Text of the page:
I shall consider now the case of Marlcandu v. Vytialingam (supra) citedby the defendant’s Counsel. The facts of that case are briefly asfollows :—One Espari Amma died unmarried and without issue, leavingcertain property inherited from her father, Siva Subramaniam. SivaSubramaniam himself inherited the property from his mother, SivaKani. That estate of Espari Amma was claimed by her paternal grand-father, the husband of Siva Kani. His claim was contested by thenearest relatives of Siva Kani. There was no claim by the mother ofEspari Amma, even if, in fact, she was .alive. In upholding the claim ofthe paternal grandfather of Espari Amma, the Court relied on section 27.In the course of his judgment Wood Renton C.J. said :—“ The section isexplicit on this point. That section provides that ‘ all the persons aboveenumerated (viz., children, father and mother) failing, the pro-perty ’ . . . .The defendant’s Counsel relies on the words
within the brackets as an authoritative judicial interpretation of thewords “ all the persons above enumerated The Court was not thereconcerned with the claim of a mother and it is difficult to think that thelearned Judge directed his attention to the question which we areconsidering. He did not have to consider who “ the persons aboveenumerated ” were. It was not disputed that all those persons, whoeverthey might be, were not living at the death of Espari Amma. Moreover,it would have been clearly wrong for him to exclude from the “ personsabove enumerated ” the brothers and sisters (full or half on the father’sside) and their children, if he was thinking of giving an interpretation ofthe words “ all the persons above enumerated ”.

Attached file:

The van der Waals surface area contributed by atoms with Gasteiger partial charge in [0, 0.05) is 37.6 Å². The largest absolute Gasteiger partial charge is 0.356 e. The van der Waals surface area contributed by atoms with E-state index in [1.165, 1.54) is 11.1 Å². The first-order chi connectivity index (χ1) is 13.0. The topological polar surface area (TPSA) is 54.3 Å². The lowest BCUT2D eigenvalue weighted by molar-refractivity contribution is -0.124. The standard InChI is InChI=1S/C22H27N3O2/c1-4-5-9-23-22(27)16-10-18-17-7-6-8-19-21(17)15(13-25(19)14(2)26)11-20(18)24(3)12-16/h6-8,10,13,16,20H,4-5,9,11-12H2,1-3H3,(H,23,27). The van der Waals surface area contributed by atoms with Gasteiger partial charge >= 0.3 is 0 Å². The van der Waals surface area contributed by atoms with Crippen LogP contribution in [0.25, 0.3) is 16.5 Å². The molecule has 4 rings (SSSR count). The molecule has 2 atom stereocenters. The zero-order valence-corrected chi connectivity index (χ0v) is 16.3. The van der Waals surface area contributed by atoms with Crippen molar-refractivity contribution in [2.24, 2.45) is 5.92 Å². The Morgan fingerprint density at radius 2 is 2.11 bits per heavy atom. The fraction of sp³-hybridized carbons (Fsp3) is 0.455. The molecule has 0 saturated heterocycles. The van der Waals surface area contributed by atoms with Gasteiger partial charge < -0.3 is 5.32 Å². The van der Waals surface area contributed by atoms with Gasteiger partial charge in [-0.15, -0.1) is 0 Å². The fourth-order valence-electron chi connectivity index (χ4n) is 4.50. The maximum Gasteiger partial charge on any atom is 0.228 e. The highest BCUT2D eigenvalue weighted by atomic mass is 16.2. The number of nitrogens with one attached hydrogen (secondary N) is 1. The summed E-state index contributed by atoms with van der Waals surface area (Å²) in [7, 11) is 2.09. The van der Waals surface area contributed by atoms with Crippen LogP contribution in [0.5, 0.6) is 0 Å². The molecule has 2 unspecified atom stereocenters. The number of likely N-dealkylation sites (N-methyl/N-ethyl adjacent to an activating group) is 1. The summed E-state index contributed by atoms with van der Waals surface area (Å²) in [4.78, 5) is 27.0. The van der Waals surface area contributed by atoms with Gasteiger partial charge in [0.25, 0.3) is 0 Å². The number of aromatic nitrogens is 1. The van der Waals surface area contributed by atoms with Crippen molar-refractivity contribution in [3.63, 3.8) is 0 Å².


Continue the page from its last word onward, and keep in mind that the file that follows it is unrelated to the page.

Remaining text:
For the reasons given by me I hold that the first, second, fourth andsixth plaintiffs are each entitled to 1/16A, 1/16B, 1/16C, and 1/12D.
There is another matter for which I think it prudent to make someprovision in this judgment. The defendant claimed a “ sum of Rs. 460being the amount due to the defendant from the estate of the saidSeethangany on account of settling the mortgage debt (i.e., a mortgage
52CANEKERATNE J.—&itva v. Kavanihcuny.
on lands A, B, and C) and Es. 2,100 being amount due to the defendantas funeral and testamentary expenses The plaintiffs in their replica-tion admitted their liability “ to pay the defendant their share of thesum of Es. 722 due to her as shown by the account filed by her inTestamentary Case No. 198 P.T. (in which the estate of Seethangany isadministered)”. The decree entered in this case is silent on this point.I think it safe to make a reference to that liability in the decree in thiscase.
I direct that decree be entered declaring the first, second, fourth, andsixth plaintiffs entitled each to 1/16A, 1/16B, 1/16C, and 1/12D andordering each of them to pay the defendant one-sixth share of Rs. 722.The plaintiffs will be entitled to costs here and in the District Court.
Jayetjxeke S.P.J.—I agree.
ANNAM, Petitioner, and KATHIRAVELUPILLAI et al., Respondents